Loggers and farmers have destroyed all the big trees in Western Côte d’Ivoire, where Lucas Kouassi Kouame, a 37-year-old cocoa farmer and father of three, lives and works. This is causing climate change and lower agricultural yields.
As part of the Cocoa & Forests Initiative, a chocolate company has partnered with an NGO to address deforestation and improve the livelihoods of smallholder cocoa farmers in his village. Their work began in 2019 with field assessments to identify the causes of deforestation. This led to the implementation of cocoa agroforestry in the community. Cocoa agroforestry, or mixing forest trees and cocoa trees, restores ecosystems such as soil, biodiversity, and microclimates, fosters sustainable farming practices, and stabilizes cocoa yields. Agroforestry also improves farmers’ economic resilience by adding alternative sources of income to cocoa.
“I decided to join the project because planting trees will bring back the forest, which will bring us back the rain,” says Lucas. “The project has helped me learn about tree species and their economic and environmental role. This is why I plant fruit trees such as avocado, orange, petit cola, akpi, and kplé”.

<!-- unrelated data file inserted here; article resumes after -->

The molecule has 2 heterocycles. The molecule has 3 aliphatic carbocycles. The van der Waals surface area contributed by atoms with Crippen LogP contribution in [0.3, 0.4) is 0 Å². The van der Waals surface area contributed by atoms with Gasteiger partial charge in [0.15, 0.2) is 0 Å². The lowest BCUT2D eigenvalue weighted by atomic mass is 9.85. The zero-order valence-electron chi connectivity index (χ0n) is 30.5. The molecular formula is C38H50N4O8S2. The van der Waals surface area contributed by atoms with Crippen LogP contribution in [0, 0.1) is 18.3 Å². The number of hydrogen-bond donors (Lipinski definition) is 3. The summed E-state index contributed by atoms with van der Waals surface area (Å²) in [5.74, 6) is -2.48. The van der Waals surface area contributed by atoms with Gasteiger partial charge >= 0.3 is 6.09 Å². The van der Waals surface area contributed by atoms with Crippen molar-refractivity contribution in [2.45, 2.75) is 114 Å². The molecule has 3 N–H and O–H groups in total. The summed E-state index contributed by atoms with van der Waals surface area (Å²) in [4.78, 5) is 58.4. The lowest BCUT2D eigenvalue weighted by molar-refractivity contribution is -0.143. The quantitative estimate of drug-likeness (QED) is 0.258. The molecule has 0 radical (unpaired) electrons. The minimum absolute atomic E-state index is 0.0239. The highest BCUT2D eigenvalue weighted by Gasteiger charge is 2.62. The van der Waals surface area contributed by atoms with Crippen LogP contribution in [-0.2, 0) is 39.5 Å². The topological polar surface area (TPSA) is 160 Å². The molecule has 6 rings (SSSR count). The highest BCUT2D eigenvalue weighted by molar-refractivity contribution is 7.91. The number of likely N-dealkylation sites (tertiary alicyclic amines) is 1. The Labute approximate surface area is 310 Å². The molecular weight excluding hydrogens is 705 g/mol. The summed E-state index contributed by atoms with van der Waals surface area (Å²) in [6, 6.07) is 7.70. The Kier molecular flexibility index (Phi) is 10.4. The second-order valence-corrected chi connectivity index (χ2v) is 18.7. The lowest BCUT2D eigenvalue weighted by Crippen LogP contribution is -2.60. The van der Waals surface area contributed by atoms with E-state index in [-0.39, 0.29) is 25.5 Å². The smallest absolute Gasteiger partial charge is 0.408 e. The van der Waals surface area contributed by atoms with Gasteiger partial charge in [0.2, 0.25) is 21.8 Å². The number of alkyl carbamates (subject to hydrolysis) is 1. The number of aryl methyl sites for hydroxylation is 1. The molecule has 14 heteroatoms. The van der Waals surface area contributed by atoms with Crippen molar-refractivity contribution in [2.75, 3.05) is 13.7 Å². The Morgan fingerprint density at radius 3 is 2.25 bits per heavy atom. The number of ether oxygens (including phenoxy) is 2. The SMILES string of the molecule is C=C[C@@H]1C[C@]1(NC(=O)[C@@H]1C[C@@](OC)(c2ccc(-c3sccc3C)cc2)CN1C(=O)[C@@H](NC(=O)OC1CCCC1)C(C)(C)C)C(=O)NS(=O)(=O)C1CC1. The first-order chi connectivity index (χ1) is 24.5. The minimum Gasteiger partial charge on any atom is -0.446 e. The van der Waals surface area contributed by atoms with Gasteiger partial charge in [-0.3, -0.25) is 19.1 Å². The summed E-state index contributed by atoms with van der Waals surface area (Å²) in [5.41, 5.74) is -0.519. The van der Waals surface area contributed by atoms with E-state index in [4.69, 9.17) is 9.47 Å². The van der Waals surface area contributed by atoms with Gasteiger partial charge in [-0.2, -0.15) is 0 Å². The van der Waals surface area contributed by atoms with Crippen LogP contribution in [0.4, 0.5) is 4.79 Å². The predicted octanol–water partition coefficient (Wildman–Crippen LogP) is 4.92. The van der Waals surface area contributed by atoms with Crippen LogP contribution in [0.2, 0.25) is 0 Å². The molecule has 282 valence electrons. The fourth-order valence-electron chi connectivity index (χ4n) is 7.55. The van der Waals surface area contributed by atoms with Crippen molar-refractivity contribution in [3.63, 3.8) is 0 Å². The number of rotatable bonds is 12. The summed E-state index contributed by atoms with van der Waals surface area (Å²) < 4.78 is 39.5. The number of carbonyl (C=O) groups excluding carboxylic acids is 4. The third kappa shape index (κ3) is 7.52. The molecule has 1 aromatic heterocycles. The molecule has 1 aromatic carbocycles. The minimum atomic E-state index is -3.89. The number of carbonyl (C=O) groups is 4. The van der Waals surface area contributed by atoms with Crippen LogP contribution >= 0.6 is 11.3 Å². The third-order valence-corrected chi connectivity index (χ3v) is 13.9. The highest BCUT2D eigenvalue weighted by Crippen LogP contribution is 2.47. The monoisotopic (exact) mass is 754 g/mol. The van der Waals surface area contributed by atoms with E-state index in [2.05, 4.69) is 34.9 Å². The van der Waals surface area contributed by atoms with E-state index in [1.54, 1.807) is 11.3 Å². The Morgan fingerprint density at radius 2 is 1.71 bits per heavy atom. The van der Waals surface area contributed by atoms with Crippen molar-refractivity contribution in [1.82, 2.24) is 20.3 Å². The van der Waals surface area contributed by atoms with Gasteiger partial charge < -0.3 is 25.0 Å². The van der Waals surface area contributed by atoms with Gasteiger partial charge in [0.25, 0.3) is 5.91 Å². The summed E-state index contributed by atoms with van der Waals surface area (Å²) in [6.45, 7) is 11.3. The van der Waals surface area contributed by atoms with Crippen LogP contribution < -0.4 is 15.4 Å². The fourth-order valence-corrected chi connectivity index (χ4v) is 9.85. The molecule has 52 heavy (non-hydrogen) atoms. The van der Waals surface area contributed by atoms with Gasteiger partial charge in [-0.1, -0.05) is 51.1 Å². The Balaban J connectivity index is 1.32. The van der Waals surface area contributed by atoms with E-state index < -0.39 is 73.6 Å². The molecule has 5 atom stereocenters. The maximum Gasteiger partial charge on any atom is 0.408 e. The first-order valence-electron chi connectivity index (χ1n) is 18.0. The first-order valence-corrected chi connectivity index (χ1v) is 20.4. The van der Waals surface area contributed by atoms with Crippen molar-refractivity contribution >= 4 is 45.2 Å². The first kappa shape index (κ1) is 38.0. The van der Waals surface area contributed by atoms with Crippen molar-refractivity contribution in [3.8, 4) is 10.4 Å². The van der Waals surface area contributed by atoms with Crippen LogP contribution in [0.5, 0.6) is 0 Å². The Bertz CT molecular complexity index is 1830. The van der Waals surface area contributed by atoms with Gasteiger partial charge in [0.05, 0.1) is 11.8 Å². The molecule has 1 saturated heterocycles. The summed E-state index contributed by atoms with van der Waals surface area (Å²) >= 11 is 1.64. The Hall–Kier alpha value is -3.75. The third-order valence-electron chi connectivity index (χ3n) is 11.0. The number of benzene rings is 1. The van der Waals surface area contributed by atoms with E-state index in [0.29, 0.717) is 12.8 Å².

The programs are co-designed with communities and include socialization, seedling distribution, technical assistance, training sessions, environmental awareness raising, monitoring, and long-term engagement to ensure sustainability and success. They also support farmers to access markets for agroforestry products.
Lucas recommends the project to other community members so they can improve their income and their crops. He also notes that planting trees protects the parcels and reduces disputes relating to property boundaries. Outside of cocoa, the community members participate in market gardening – the small-scale production of vegetables and fruits as cash crops – and the cultivation of food crops.
One day I would like to develop my own market garden.Lucas Cocoa Farmer